China seen favorably in Latin America
Updated: 2013-03-29 11:37
By Joseph Boris in Washington (China Daily)
Attendees leave the Chinese carmaker Great Wall Motors Ltd booth at the Sao Paulo Auto Show in Brazil. According to a new public-opinion survey in the region, China is regarded as favorable, if not necessarily influential, in Latin America and the Caribbean. Dado Galdieri / Bloomberg
Large majorities of people in countries across Latin America and the Caribbean believe China has at least "some influence" in their region and most see that influence as positive, according to a survey partly funded by the United States government.
The views on China were culled from a broad assessment of public opinion, conducted in 2012, that involved 26 countries and over 41,000 individual interviews, researchers said in issuing their findings at a think-tank seminar in Washington on Thursday.
Only 20 percent of respondents, on average, in the multinational survey described China as the "most influential" country in the region. In response to a separate question, 23 percent said they expect China to have that status within 10 years.
Of those who deemed China "most influential", more than two-thirds (68 percent) characterized that influence as either "positive" or "very positive", according to the findings from the Latin American Public Opinion Project, led by Vanderbilt University in Tennessee with funding from the US Agency for International Development, the government's main conduit for foreign assistance.
Among respondents in the 22 Latin American and Caribbean countries asked about China - including, but not limited to, those who ranked it first in regional influence - the nation was rated neutral to positive along a 1-to-5 scale.
Asked about China's influence on their individual countries, an average of 63 percent responded "very positive" or "positive", 23 percent were neutral, 12.5 percent said "negative" or "very negative", and 1 percent said there was no Chinese influence where they live.
People in Jamaica had the highest positive ratings for China while those in Mexico had the lowest, but all were "trending toward the positive" in evaluating the nature of that influence, said Elizabeth Zechmeister, a political-science professor at Vanderbilt who co-runs the Latin American Public Opinion Project.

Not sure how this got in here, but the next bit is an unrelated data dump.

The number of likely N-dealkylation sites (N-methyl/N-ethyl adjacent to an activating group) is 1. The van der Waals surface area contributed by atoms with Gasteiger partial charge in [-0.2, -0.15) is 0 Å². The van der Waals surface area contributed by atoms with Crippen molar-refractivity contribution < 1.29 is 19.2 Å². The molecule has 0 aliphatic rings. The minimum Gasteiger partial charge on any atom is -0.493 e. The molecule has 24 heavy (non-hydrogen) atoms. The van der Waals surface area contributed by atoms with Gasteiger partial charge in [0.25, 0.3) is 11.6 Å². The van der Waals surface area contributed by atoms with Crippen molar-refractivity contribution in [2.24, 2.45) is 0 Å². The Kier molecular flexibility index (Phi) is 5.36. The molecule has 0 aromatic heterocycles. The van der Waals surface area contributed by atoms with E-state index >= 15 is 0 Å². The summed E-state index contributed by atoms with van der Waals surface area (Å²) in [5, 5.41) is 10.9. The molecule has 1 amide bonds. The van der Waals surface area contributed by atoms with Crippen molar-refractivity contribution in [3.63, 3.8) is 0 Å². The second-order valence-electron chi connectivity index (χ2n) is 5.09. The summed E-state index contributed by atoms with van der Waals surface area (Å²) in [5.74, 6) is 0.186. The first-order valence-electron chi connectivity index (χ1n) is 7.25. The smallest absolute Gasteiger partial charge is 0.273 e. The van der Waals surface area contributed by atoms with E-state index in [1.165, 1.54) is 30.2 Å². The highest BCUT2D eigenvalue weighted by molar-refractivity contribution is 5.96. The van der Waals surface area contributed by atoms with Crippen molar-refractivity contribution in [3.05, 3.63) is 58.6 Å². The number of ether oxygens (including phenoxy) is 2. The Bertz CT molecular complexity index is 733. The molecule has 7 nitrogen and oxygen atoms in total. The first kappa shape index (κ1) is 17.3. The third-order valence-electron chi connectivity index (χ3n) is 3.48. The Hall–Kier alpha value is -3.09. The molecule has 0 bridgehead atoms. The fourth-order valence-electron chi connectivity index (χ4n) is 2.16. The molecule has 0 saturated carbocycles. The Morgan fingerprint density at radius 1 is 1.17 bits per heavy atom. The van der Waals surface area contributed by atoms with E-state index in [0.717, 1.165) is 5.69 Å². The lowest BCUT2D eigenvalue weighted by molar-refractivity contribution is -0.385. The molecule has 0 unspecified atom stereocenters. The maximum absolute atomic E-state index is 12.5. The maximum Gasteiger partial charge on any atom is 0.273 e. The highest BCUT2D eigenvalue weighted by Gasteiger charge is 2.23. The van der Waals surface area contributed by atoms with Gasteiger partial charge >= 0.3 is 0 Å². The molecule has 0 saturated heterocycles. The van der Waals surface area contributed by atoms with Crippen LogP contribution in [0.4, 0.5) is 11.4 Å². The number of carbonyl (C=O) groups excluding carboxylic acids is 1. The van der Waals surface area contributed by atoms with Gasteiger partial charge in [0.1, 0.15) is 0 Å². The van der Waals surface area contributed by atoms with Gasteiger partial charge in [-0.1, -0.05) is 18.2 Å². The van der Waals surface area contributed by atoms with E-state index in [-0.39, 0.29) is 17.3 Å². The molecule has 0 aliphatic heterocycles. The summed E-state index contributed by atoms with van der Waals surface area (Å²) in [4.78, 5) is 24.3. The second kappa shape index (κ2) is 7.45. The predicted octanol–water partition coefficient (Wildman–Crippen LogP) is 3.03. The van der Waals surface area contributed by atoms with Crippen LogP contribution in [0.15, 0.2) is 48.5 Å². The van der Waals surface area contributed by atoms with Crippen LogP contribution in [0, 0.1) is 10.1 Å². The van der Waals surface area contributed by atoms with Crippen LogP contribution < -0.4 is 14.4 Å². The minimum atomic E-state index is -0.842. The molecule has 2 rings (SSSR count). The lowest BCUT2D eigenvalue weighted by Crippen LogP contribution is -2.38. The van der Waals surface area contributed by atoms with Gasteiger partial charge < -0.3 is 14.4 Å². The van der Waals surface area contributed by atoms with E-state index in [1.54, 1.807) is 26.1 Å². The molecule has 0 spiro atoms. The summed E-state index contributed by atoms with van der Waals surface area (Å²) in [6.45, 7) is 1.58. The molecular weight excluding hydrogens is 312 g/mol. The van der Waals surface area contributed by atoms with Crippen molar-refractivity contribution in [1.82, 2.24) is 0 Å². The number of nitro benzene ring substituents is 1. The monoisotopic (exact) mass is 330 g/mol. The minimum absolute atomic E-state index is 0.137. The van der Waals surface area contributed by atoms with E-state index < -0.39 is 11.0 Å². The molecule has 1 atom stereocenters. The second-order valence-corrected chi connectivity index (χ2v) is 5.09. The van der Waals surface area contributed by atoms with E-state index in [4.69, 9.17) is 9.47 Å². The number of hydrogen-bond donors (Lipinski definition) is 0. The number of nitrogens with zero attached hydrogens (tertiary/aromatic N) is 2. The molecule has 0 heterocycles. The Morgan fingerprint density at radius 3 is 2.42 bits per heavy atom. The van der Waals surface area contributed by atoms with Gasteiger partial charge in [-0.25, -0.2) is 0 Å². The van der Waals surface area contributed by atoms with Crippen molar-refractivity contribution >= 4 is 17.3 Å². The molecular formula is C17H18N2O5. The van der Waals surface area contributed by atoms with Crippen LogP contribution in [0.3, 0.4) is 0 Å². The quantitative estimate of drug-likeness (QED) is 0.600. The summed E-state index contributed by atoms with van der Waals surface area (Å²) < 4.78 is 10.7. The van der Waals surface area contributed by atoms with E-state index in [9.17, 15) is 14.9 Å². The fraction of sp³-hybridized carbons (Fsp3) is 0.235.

A strong correlation between countries where a majority identified China as "most influential" regionally or in relation to their own nation "suggests that where China is perceived to be more influential, it's also perceived to be more positive in terms of that influence, with the exception of Nicaragua", she said.
Zechmeister, who with her colleagues presented the survey data at Washington's Woodrow Wilson International Center for Scholars, explained that respondents were given a list from which to choose their region's "most influential" outside power - China, Japan, India, the US, Brazil, Venezuela, Mexico, Spain or "other".
Only 9.9 percent of respondents in Nicaragua - a survey low - ranked China as "most influential" in Latin America (their region), much lower than the nearly 40 percent of those in the Central American country's neighbor Costa Rica. In the category of "most influential" future regional power, Costa Ricans also led the way on China's behalf, while only 10.3 percent of respondents in Haiti agreed.
The Nicaragua paradox Zechmeister mentioned is that despite their evaluation, respondents in that country said, on average, that the nature of China's influence - however limited - is moderately positive.
China also was perceived as moving "closer" in relations with the countries of Latin America and the Caribbean by a majority of those nations' citizens.
The presenters on Thursday cautioned that the survey results varied from country to country, due to respondents' education and income levels. They pointed out that some interviewees appeared better informed about relations between China and their own country or the region as a whole.
For instance, Zechmeister said, many of those interviewed in the six Central American countries confused the Chinese mainland with Taiwan - prompting survey interviewers to revise their questions to include this distinction.
"Even when we get it right, some people just may not have opinions about complex foreign-affairs questions," she said, adding that 20 percent of survey replies were of the "don't know" or "didn't respond" variety, four to five times the norm for the Vanderbilt project.
The 68.2 percent "positive" ranking for China among those who deemed it "most influential" regionally, trailed the assessment given to those who chose Brazil (71.4 percent) and Japan (70.2 percent).
In another comparison, the US was given a "most influential" ranking by 41 percent of respondents - double the figure for China. Through the next decade, 30 percent said they expect the US to be the region's dominant outside influence.
In characterizing the two economic powers' respective influence, however, China was more popular than the US, which scored 6 points lower, at 62.2 percent, in "positive" or "very positive" assessments.
Only 16 percent of those surveyed across Latin America and the Caribbean said they would choose China as the model for their own country's development. The US was the choice of 27.5 percent, followed by Japan (12.4 percent) and Brazil (7 percent). Respondents were given nine choices, including an "other" option, though citizens of Brazil, Venezuela and Mexico weren't offered their own country as a development-model option.
Survey results varied by country as to the degree of "trust" in China and the US. In this category, the Chinese received a high of 59 percent in Panama and a low of 17 percent in Suriname. The US was deemed trustworthy by 80 percent of respondents in Guyana but only 23 percent in Argentina.
(China Daily 03/29/2013 page10)